Assuntos
Doença de Alzheimer/metabolismo , Melatonina/metabolismo , Neurotransmissores/metabolismo , Transmissão Sináptica , Doença de Alzheimer/etiologia , Doença de Alzheimer/patologia , Peptídeos beta-Amiloides/metabolismo , Monoaminas Biogênicas/metabolismo , Suscetibilidade a Doenças , Humanos , Emaranhados Neurofibrilares/metabolismo , Emaranhados Neurofibrilares/patologia , Fosforilação , Placa Amiloide/metabolismo , Placa Amiloide/patologia , Proteínas tau/metabolismo
3.
Int J Mol Sci ; 22(12)2021 Jun 15.
Artigo em Inglês | MEDLINE | ID: mdl-34203978

RESUMO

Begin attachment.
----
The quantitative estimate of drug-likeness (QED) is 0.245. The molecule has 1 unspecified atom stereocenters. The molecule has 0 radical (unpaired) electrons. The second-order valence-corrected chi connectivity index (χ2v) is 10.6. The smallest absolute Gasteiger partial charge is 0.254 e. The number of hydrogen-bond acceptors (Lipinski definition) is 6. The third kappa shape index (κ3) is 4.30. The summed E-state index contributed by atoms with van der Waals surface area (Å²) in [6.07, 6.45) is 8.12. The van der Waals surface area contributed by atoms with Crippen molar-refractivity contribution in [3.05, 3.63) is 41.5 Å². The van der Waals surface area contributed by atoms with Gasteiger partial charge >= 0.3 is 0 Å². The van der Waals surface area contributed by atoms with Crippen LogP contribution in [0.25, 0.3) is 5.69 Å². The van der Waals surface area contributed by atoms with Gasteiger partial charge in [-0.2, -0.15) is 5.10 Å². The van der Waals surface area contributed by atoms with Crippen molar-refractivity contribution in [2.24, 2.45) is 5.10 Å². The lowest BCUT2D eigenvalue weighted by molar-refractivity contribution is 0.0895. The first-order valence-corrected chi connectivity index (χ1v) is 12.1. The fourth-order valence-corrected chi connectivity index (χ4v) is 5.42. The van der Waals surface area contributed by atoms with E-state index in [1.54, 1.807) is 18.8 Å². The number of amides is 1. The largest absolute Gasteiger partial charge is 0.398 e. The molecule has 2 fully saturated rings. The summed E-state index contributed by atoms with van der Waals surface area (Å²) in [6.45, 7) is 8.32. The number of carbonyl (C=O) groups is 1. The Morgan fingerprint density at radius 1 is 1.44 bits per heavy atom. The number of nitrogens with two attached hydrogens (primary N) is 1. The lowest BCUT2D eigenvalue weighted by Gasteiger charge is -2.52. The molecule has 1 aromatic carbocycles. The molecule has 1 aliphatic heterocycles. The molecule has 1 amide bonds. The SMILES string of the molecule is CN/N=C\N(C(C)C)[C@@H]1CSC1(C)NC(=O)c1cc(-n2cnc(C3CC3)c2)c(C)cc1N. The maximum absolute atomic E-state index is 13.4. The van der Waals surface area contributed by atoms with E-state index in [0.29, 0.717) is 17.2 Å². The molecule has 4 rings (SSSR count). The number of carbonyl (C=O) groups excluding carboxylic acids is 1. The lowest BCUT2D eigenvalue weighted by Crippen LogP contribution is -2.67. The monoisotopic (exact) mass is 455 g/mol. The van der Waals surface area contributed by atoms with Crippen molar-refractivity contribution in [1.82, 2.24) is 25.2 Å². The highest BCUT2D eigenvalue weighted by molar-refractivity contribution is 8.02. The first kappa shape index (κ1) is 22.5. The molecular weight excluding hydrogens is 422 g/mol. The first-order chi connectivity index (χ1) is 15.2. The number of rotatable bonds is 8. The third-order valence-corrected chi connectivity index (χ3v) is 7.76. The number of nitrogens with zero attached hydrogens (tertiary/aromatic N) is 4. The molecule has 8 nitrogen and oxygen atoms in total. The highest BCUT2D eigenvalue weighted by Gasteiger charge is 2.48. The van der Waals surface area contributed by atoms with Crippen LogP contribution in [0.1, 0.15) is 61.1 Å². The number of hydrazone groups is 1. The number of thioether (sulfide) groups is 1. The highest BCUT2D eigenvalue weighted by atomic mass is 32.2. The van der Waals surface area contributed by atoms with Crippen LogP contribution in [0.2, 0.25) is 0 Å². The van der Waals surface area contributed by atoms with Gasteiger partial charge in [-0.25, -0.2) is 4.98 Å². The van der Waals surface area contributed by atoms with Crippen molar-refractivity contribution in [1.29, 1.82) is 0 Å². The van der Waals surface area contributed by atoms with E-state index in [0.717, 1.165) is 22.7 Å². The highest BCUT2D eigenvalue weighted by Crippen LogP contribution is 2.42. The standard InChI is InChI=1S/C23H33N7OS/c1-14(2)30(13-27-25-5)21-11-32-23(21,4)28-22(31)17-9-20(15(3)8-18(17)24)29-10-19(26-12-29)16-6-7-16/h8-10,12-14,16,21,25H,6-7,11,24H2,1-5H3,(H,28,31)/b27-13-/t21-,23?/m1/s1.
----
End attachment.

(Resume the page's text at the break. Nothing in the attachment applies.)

Alzheimer's disease (AD) is the major cause of dementia, and affected individuals suffer from severe cognitive, mental, and functional impairment. Histologically, AD brains are basically characterized by the presence of amyloid plaques and neurofibrillary tangles. Previous reports demonstrated that protein kinase CK1δ influences the metabolism of amyloid precursor protein (APP) by inducing the generation of amyloid-ß (Aß), finally contributing to the formation of amyloid plaques and neuronal cell death. We therefore considered CK1δ as a promising therapeutic target and suggested an innovative strategy for the treatment of AD based on peptide therapeutics specifically modulating the interaction between CK1δ and APP. Initially, CK1δ-derived peptides manipulating the interactions between CK1δ and APP695 were identified by interaction and phosphorylation analysis in vitro. Selected peptides subsequently proved their potential to penetrate cells without inducing cytotoxic effects. Finally, for at least two of the tested CK1δ-derived peptides, a reduction in Aß levels and amyloid plaque formation could be successfully demonstrated in a complex cell culture model for AD. Consequently, the presented results provide new insights into the interactions of CK1δ and APP695 while also serving as a promising starting point for further development of novel and highly innovative pharmacological tools for the treatment of AD.